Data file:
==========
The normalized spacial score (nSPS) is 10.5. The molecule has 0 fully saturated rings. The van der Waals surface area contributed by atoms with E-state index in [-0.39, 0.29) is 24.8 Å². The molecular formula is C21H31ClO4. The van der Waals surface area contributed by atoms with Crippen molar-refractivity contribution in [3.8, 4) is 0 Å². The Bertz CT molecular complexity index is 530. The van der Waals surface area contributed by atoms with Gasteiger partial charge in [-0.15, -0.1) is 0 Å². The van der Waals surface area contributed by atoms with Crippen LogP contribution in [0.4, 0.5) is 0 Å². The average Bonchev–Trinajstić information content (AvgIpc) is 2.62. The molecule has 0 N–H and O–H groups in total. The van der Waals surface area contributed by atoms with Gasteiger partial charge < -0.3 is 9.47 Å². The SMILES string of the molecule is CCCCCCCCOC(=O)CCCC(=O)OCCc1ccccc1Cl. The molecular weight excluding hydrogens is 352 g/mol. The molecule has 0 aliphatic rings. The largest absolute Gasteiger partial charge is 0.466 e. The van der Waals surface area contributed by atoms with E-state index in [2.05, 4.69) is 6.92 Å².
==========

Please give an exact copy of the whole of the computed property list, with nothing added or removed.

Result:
The normalized spacial score (nSPS) is 10.5. The molecule has 0 fully saturated rings. The van der Waals surface area contributed by atoms with E-state index in [-0.39, 0.29) is 24.8 Å². The molecular formula is C21H31ClO4. The van der Waals surface area contributed by atoms with Crippen molar-refractivity contribution in [3.8, 4) is 0 Å². The Bertz CT molecular complexity index is 530. The van der Waals surface area contributed by atoms with Gasteiger partial charge in [-0.15, -0.1) is 0 Å². The van der Waals surface area contributed by atoms with Crippen LogP contribution in [0.4, 0.5) is 0 Å². The average Bonchev–Trinajstić information content (AvgIpc) is 2.62. The molecule has 0 N–H and O–H groups in total. The van der Waals surface area contributed by atoms with Gasteiger partial charge < -0.3 is 9.47 Å². The SMILES string of the molecule is CCCCCCCCOC(=O)CCCC(=O)OCCc1ccccc1Cl. The molecular weight excluding hydrogens is 352 g/mol. The molecule has 0 aliphatic rings. The largest absolute Gasteiger partial charge is 0.466 e. The van der Waals surface area contributed by atoms with E-state index in [2.05, 4.69) is 6.92 Å².